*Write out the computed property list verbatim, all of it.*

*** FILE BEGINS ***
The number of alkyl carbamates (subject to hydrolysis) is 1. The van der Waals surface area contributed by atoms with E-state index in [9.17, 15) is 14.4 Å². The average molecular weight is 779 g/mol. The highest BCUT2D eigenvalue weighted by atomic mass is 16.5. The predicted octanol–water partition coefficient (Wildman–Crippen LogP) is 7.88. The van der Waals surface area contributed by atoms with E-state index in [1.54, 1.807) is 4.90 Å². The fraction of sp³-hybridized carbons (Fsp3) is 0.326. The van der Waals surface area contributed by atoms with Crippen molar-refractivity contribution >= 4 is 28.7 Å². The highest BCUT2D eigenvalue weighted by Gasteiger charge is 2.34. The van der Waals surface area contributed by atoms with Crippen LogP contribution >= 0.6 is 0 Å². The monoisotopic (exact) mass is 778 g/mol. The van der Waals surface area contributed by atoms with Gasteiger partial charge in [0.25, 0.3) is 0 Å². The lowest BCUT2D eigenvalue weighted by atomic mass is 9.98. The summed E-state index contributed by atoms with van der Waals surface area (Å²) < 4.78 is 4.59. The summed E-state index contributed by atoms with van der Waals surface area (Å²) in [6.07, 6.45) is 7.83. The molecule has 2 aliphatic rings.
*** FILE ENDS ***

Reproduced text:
The number of alkyl carbamates (subject to hydrolysis) is 1. The van der Waals surface area contributed by atoms with E-state index in [9.17, 15) is 14.4 Å². The average molecular weight is 779 g/mol. The highest BCUT2D eigenvalue weighted by atomic mass is 16.5. The predicted octanol–water partition coefficient (Wildman–Crippen LogP) is 7.88. The van der Waals surface area contributed by atoms with E-state index in [1.54, 1.807) is 4.90 Å². The fraction of sp³-hybridized carbons (Fsp3) is 0.326. The van der Waals surface area contributed by atoms with Crippen molar-refractivity contribution >= 4 is 28.7 Å². The highest BCUT2D eigenvalue weighted by Gasteiger charge is 2.34. The van der Waals surface area contributed by atoms with Crippen LogP contribution >= 0.6 is 0 Å². The monoisotopic (exact) mass is 778 g/mol. The van der Waals surface area contributed by atoms with Gasteiger partial charge in [0.25, 0.3) is 0 Å². The lowest BCUT2D eigenvalue weighted by atomic mass is 9.98. The summed E-state index contributed by atoms with van der Waals surface area (Å²) < 4.78 is 4.59. The summed E-state index contributed by atoms with van der Waals surface area (Å²) in [6.07, 6.45) is 7.83. The molecule has 2 aliphatic rings.